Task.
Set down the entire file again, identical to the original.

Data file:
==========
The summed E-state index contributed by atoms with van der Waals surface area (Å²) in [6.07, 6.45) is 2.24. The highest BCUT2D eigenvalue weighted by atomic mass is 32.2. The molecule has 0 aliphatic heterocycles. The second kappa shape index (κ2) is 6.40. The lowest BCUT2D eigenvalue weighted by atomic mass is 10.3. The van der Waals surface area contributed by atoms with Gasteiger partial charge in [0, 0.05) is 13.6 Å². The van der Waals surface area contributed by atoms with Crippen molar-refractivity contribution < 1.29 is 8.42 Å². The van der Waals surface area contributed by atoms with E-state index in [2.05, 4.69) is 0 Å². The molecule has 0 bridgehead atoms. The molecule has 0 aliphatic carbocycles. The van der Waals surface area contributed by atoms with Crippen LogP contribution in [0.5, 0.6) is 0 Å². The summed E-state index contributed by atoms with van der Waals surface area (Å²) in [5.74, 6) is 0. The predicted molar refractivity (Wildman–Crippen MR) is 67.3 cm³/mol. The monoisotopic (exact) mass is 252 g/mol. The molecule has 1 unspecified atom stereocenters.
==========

The summed E-state index contributed by atoms with van der Waals surface area (Å²) in [6.07, 6.45) is 2.24. The highest BCUT2D eigenvalue weighted by atomic mass is 32.2. The molecule has 0 aliphatic heterocycles. The second kappa shape index (κ2) is 6.40. The lowest BCUT2D eigenvalue weighted by atomic mass is 10.3. The van der Waals surface area contributed by atoms with Gasteiger partial charge in [0, 0.05) is 13.6 Å². The van der Waals surface area contributed by atoms with Crippen molar-refractivity contribution < 1.29 is 8.42 Å². The van der Waals surface area contributed by atoms with E-state index in [2.05, 4.69) is 0 Å². The molecule has 0 bridgehead atoms. The molecule has 0 aliphatic carbocycles. The van der Waals surface area contributed by atoms with Crippen LogP contribution in [0.5, 0.6) is 0 Å². The summed E-state index contributed by atoms with van der Waals surface area (Å²) in [5.74, 6) is 0. The predicted molar refractivity (Wildman–Crippen MR) is 67.3 cm³/mol. The monoisotopic (exact) mass is 252 g/mol. The molecule has 1 unspecified atom stereocenters.